India is seeking a postponement of the decision on a global ban on Endosulfan to the next meeting of the conference of parties to the Stockholm Convention in 2013, according to observers.
C. Jayakumar and Dr. Mohammed Asheel, observers from Kerala to the ongoing conference of parties to the Convention in Geneva, said in an email message that India had distributed a draft of its proposal among the Asia Pacific group of countries seeking their support for the postponement.
In the draft statement, a copy of which has been made available to The Hindu, India says that significant adverse health and environmental effects of Endosulfan have not been established. However, the Persistent Organic Pollutants Review Committee of the Convention chose to rely on selective use of data to recommend a ban. Contrary evidence from other studies, including those of World Health Organisation and Food and Agriculture Organisation, was disregarded.
Apparently anticipating division, it further says that decisions of the conference of parties and its subsidiary bodies must be by consensus and not by voting. Taking decisions on substantive matters by vote is clearly inconsistent with the Convention's text. Further this would set a bad precedent, undermining the cooperative character of the Convention.
The draft adds that the decisions taken under the Convention should be within the overarching framework of sustainable development. Principles such as transparency have not been adhered to and there have been serious procedural violations in the deliberations of the Review Committee recommending listing of Endosulfan (for ban). Substantive issues raised by several parties were ignored at different stages.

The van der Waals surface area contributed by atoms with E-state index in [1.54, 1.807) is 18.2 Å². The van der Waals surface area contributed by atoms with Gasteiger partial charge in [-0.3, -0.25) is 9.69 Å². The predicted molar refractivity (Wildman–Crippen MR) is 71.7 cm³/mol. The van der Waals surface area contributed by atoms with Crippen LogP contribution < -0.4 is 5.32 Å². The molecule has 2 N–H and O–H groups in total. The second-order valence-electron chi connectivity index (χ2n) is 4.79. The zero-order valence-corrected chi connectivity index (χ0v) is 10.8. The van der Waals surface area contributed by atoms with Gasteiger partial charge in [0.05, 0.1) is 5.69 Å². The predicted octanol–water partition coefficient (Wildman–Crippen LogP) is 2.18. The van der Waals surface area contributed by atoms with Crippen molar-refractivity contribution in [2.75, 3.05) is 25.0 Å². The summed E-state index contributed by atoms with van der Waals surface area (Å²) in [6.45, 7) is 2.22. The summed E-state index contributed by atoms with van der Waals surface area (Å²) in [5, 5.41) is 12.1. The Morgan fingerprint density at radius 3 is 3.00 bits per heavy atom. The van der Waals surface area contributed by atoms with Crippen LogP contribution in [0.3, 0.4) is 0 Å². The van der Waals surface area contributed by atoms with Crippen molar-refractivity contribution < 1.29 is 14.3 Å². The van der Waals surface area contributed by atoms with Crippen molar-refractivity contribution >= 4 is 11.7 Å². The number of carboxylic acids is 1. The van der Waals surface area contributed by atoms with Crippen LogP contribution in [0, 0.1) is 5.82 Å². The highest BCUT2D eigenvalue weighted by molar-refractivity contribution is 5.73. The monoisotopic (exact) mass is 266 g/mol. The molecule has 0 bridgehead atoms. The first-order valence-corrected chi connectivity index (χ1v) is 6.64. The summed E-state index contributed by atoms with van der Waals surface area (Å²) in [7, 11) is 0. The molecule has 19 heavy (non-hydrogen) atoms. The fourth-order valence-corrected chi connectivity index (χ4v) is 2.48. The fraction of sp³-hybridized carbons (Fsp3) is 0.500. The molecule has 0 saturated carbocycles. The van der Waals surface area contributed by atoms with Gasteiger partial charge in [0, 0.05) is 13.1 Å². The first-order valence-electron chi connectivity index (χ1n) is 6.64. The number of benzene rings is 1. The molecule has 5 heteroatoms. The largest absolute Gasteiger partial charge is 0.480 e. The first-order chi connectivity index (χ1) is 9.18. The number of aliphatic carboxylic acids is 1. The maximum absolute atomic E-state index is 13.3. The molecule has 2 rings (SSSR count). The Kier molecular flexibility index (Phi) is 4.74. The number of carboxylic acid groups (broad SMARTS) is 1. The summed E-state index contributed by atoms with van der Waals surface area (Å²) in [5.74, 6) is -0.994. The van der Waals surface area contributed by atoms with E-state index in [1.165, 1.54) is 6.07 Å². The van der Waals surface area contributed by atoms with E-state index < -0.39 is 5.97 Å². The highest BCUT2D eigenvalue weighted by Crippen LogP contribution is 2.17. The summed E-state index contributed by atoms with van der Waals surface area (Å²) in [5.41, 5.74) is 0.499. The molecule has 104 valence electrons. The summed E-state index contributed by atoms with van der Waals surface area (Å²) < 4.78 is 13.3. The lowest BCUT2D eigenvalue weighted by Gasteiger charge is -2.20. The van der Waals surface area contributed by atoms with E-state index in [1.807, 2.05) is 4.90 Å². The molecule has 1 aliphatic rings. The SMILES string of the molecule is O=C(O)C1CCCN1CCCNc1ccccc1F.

The Committee is required to suggest alternatives, taking into consideration technical feasibility, costs and socio-economic considerations. However, adequate data for a large number of proposed alternatives was not provided.
The last meeting of conference of parties has decided to list nine new chemicals (for ban). However, a concrete solution to the issue of adequate financial assistance is yet to be found. “It is important to resolve the issue before adding new chemicals.”
It goes on to say that the conference may decide to comprehensively address the issues regarding the decision-making process and issues of technical and financial assistance. “An inter-sessional mechanism may be established for this purpose which can report to the next conference enabling it to take a decision on the issue of listing Endosulfan and other related matters.”